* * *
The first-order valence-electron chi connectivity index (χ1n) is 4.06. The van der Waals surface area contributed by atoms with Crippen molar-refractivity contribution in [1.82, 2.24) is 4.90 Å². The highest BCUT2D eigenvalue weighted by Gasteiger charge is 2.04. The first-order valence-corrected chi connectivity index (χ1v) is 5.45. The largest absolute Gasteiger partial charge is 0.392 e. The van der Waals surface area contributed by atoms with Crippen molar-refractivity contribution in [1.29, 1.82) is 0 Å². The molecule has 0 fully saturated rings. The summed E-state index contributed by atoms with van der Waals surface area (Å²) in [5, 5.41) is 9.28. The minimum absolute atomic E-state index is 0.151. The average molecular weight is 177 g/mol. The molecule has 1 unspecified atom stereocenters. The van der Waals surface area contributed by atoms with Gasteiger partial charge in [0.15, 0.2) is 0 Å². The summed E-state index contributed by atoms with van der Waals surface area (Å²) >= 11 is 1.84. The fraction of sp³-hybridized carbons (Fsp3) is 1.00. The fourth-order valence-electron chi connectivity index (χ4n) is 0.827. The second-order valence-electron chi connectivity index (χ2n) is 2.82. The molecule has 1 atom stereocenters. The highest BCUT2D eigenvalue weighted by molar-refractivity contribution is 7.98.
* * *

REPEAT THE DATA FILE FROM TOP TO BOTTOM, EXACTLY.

The first-order valence-electron chi connectivity index (χ1n) is 4.06. The van der Waals surface area contributed by atoms with Crippen molar-refractivity contribution in [1.82, 2.24) is 4.90 Å². The highest BCUT2D eigenvalue weighted by Gasteiger charge is 2.04. The first-order valence-corrected chi connectivity index (χ1v) is 5.45. The largest absolute Gasteiger partial charge is 0.392 e. The van der Waals surface area contributed by atoms with Crippen molar-refractivity contribution in [1.29, 1.82) is 0 Å². The molecule has 0 fully saturated rings. The summed E-state index contributed by atoms with van der Waals surface area (Å²) in [5, 5.41) is 9.28. The minimum absolute atomic E-state index is 0.151. The average molecular weight is 177 g/mol. The molecule has 1 unspecified atom stereocenters. The van der Waals surface area contributed by atoms with Gasteiger partial charge in [0.15, 0.2) is 0 Å². The summed E-state index contributed by atoms with van der Waals surface area (Å²) >= 11 is 1.84. The fraction of sp³-hybridized carbons (Fsp3) is 1.00. The fourth-order valence-electron chi connectivity index (χ4n) is 0.827. The second-order valence-electron chi connectivity index (χ2n) is 2.82. The molecule has 1 atom stereocenters. The highest BCUT2D eigenvalue weighted by molar-refractivity contribution is 7.98.